Parole Boards are independent statutory bodies appointed by the Governor in Council.
There are three Parole Boards; the Queensland Parole Board, Southern Queensland Regional Parole Board and Central and Northern Queensland Regional Parole Board.
The Queensland Parole Board considers parole matters for offenders in all centres and parole regions sentenced to a period of eight years or more. The Queensland Parole Board is also responsible for considering international travel requests and the registration of interstate parole transfers to Queensland.
The Regional Parole Boards consider matters for offenders that are sentenced to a period of imprisonment less than eight years, including Court Ordered Parole matters.
The Parole Boards are also responsible for setting parole order conditions for offenders sentenced under the Youth Justice Act 1992 and supervised in the community by Queensland Corrective Services.
The Parole Boards role is to determine whether eligible offenders are suitable for supervised released into the community.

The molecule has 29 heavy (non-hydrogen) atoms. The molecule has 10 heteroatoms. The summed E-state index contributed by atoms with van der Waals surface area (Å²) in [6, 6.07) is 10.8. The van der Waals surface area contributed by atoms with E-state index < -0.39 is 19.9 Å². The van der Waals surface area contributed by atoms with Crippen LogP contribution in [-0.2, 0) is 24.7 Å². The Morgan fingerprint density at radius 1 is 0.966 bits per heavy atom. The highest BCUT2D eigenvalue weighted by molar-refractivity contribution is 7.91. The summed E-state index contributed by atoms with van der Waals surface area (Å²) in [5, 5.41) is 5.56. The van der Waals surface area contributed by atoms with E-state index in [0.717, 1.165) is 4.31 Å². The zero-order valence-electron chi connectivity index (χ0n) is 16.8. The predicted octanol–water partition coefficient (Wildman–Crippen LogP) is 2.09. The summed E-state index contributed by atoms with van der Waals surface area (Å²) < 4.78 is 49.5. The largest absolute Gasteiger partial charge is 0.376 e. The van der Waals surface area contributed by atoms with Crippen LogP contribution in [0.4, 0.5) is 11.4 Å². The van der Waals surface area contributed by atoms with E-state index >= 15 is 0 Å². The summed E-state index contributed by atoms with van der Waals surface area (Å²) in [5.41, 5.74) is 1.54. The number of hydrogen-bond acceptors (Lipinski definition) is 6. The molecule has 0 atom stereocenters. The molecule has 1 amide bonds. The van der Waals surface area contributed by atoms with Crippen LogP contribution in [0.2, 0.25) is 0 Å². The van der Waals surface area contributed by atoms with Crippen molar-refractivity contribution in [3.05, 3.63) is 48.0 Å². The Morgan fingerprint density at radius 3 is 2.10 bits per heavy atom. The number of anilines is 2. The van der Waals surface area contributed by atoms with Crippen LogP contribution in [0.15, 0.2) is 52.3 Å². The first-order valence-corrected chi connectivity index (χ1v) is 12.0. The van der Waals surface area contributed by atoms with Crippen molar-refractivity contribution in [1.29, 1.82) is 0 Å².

Parole orders may include conditions relating to a number of matters, including employment, accommodation, curfews and programs to be undertaken in the community.
Eligible persons who are registered with the Queensland Corrective Services (QCS) Victims Register will be notified when an offender lodges an application for general parole and invited to make a written submission to the Parole Board within 21 days.
Eligible persons are not advised when a prisoner has made an application for exceptional circumstances parole.
The eligible person will be informed when a prisoner is granted general or exceptional circumstances parole.
In considering an application for release to a parole order the Board holds community safety paramount.
The Board takes a number of factors into account, including:
Membership of Parole Boards is prescribed by the Corrective Services Act 2006 and must include a President and Deputy President, each of whom is either a retired Judge or a lawyer who has engaged in legal practice for at least five years.
Of the other five appointed members, at least one must be an Aboriginal or Torres Strait Islander person, one must be a doctor or psychologist and at least two must be women. One member is a nominated representative of Queensland Corrective Services.
Last updated: 17 November 2016